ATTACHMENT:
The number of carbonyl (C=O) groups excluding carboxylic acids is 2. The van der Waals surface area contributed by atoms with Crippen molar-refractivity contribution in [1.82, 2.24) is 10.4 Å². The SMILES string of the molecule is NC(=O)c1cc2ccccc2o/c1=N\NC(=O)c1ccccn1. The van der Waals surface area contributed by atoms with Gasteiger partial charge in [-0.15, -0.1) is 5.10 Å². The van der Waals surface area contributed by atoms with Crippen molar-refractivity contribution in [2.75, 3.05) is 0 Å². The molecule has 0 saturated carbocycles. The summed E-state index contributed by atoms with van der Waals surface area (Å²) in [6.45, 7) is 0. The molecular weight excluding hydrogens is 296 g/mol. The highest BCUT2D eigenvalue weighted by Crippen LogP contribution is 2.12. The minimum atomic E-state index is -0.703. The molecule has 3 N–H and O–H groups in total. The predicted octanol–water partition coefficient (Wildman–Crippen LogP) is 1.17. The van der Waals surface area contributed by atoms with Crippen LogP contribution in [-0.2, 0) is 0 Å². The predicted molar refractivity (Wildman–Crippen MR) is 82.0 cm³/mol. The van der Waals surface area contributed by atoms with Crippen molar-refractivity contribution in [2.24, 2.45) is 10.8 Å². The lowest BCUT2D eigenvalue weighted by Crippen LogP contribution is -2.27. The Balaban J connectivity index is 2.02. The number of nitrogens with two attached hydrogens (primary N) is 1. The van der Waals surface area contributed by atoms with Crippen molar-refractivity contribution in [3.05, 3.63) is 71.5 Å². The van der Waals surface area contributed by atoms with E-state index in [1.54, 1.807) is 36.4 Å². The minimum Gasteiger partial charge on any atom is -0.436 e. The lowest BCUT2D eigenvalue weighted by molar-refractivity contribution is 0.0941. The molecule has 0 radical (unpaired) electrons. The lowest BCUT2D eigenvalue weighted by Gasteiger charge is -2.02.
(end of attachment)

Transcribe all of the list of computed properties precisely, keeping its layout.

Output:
The number of carbonyl (C=O) groups excluding carboxylic acids is 2. The van der Waals surface area contributed by atoms with Crippen molar-refractivity contribution in [1.82, 2.24) is 10.4 Å². The SMILES string of the molecule is NC(=O)c1cc2ccccc2o/c1=N\NC(=O)c1ccccn1. The van der Waals surface area contributed by atoms with Gasteiger partial charge in [-0.15, -0.1) is 5.10 Å². The van der Waals surface area contributed by atoms with Crippen molar-refractivity contribution in [2.75, 3.05) is 0 Å². The molecule has 0 saturated carbocycles. The summed E-state index contributed by atoms with van der Waals surface area (Å²) in [6.45, 7) is 0. The molecular weight excluding hydrogens is 296 g/mol. The highest BCUT2D eigenvalue weighted by Crippen LogP contribution is 2.12. The minimum atomic E-state index is -0.703. The molecule has 3 N–H and O–H groups in total. The predicted octanol–water partition coefficient (Wildman–Crippen LogP) is 1.17. The van der Waals surface area contributed by atoms with Crippen LogP contribution in [-0.2, 0) is 0 Å². The predicted molar refractivity (Wildman–Crippen MR) is 82.0 cm³/mol. The van der Waals surface area contributed by atoms with Crippen molar-refractivity contribution in [2.24, 2.45) is 10.8 Å². The lowest BCUT2D eigenvalue weighted by Crippen LogP contribution is -2.27. The Balaban J connectivity index is 2.02. The number of nitrogens with two attached hydrogens (primary N) is 1. The van der Waals surface area contributed by atoms with Crippen molar-refractivity contribution in [3.05, 3.63) is 71.5 Å². The van der Waals surface area contributed by atoms with E-state index in [1.54, 1.807) is 36.4 Å². The minimum Gasteiger partial charge on any atom is -0.436 e. The lowest BCUT2D eigenvalue weighted by molar-refractivity contribution is 0.0941. The molecule has 0 radical (unpaired) electrons. The lowest BCUT2D eigenvalue weighted by Gasteiger charge is -2.02.